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Solutions for Chapter 10.6: Elementary Statistics 12th Edition

Elementary Statistics | 12th Edition | ISBN: 9780321836960 | Authors: Mario F. Triola

Full solutions for Elementary Statistics | 12th Edition

ISBN: 9780321836960

Elementary Statistics | 12th Edition | ISBN: 9780321836960 | Authors: Mario F. Triola

Solutions for Chapter 10.6

Solutions for Chapter 10.6
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Textbook: Elementary Statistics
Edition: 12
Author: Mario F. Triola
ISBN: 9780321836960

Since 73 problems in chapter 10.6 have been answered, more than 213358 students have viewed full step-by-step solutions from this chapter. This textbook survival guide was created for the textbook: Elementary Statistics, edition: 12. Elementary Statistics was written by and is associated to the ISBN: 9780321836960. This expansive textbook survival guide covers the following chapters and their solutions. Chapter 10.6 includes 73 full step-by-step solutions.

Key Statistics Terms and definitions covered in this textbook
  • Average

    See Arithmetic mean.

  • Bernoulli trials

    Sequences of independent trials with only two outcomes, generally called “success” and “failure,” in which the probability of success remains constant.

  • Bivariate distribution

    The joint probability distribution of two random variables.

  • Bivariate normal distribution

    The joint distribution of two normal random variables

  • C chart

    An attribute control chart that plots the total number of defects per unit in a subgroup. Similar to a defects-per-unit or U chart.

  • Categorical data

    Data consisting of counts or observations that can be classiied into categories. The categories may be descriptive.

  • Cause-and-effect diagram

    A chart used to organize the various potential causes of a problem. Also called a ishbone diagram.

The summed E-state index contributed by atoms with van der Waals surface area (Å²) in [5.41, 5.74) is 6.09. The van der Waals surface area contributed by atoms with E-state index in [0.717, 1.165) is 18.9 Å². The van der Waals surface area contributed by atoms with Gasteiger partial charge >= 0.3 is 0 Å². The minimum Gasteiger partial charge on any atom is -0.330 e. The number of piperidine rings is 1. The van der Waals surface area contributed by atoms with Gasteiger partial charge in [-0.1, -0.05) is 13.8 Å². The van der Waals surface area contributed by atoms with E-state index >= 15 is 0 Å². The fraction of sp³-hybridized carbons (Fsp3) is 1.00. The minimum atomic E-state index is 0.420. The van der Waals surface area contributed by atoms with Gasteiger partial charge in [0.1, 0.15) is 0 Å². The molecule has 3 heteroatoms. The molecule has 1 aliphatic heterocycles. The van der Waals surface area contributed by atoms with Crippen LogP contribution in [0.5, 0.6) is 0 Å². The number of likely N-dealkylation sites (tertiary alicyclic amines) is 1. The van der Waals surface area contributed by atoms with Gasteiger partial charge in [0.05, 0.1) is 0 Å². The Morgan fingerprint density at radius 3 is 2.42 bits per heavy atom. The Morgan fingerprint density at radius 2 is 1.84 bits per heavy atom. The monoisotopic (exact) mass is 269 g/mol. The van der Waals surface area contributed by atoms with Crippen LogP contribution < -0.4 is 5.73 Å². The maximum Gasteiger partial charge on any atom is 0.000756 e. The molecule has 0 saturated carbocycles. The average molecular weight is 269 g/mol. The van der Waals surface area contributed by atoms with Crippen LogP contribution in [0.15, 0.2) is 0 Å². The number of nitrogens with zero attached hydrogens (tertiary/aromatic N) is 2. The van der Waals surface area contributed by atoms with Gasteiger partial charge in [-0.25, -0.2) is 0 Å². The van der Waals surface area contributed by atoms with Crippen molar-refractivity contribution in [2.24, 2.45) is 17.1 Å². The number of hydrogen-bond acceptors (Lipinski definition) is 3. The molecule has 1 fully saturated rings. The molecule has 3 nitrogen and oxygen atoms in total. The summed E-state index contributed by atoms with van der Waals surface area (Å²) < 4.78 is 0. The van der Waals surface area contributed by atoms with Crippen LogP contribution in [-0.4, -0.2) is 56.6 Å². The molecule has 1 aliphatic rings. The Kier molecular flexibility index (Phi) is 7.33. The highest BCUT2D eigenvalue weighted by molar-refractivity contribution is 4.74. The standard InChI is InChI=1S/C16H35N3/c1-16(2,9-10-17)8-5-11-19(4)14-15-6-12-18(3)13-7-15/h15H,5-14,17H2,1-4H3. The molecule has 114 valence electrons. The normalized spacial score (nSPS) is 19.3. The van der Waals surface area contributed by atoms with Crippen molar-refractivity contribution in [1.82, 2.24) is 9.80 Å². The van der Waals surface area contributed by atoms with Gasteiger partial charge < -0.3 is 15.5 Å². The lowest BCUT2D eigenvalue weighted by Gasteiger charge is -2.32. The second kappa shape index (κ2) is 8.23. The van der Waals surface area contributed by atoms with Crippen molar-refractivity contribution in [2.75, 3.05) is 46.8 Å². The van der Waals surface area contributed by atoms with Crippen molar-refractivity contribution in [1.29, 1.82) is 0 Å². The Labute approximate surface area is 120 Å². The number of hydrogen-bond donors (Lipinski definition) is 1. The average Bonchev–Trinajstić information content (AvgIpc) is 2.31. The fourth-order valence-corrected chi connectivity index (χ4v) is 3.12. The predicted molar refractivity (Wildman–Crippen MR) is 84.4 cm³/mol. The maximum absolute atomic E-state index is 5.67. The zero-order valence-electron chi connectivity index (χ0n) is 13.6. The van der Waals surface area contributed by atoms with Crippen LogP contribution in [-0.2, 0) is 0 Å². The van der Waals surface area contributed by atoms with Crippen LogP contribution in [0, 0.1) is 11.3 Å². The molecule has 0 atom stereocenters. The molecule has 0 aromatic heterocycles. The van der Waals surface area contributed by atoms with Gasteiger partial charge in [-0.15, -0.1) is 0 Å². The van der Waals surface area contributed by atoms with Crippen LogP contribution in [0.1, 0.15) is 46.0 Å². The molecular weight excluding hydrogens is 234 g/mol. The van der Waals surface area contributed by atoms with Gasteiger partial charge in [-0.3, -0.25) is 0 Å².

• Central limit theorem

    The simplest form of the central limit theorem states that the sum of n independently distributed random variables will tend to be normally distributed as n becomes large. It is a necessary and suficient condition that none of the variances of the individual random variables are large in comparison to their sum. There are more general forms of the central theorem that allow ininite variances and correlated random variables, and there is a multivariate version of the theorem.

  • Conditional variance.

    The variance of the conditional probability distribution of a random variable.

  • Continuity correction.

    A correction factor used to improve the approximation to binomial probabilities from a normal distribution.

  • Covariance

    A measure of association between two random variables obtained as the expected value of the product of the two random variables around their means; that is, Cov(X Y, ) [( )( )] =? ? E X Y ? ? X Y .

  • Covariance matrix

    A square matrix that contains the variances and covariances among a set of random variables, say, X1 , X X 2 k , , … . The main diagonal elements of the matrix are the variances of the random variables and the off-diagonal elements are the covariances between Xi and Xj . Also called the variance-covariance matrix. When the random variables are standardized to have unit variances, the covariance matrix becomes the correlation matrix.

  • Cumulative distribution function

    For a random variable X, the function of X deined as PX x ( ) ? that is used to specify the probability distribution.

  • Defects-per-unit control chart

    See U chart

  • Deming

    W. Edwards Deming (1900–1993) was a leader in the use of statistical quality control.

  • Design matrix

    A matrix that provides the tests that are to be conducted in an experiment.

  • Designed experiment

    An experiment in which the tests are planned in advance and the plans usually incorporate statistical models. See Experiment

  • Experiment

    A series of tests in which changes are made to the system under study

  • Extra sum of squares method

    A method used in regression analysis to conduct a hypothesis test for the additional contribution of one or more variables to a model.

  • False alarm

    A signal from a control chart when no assignable causes are present

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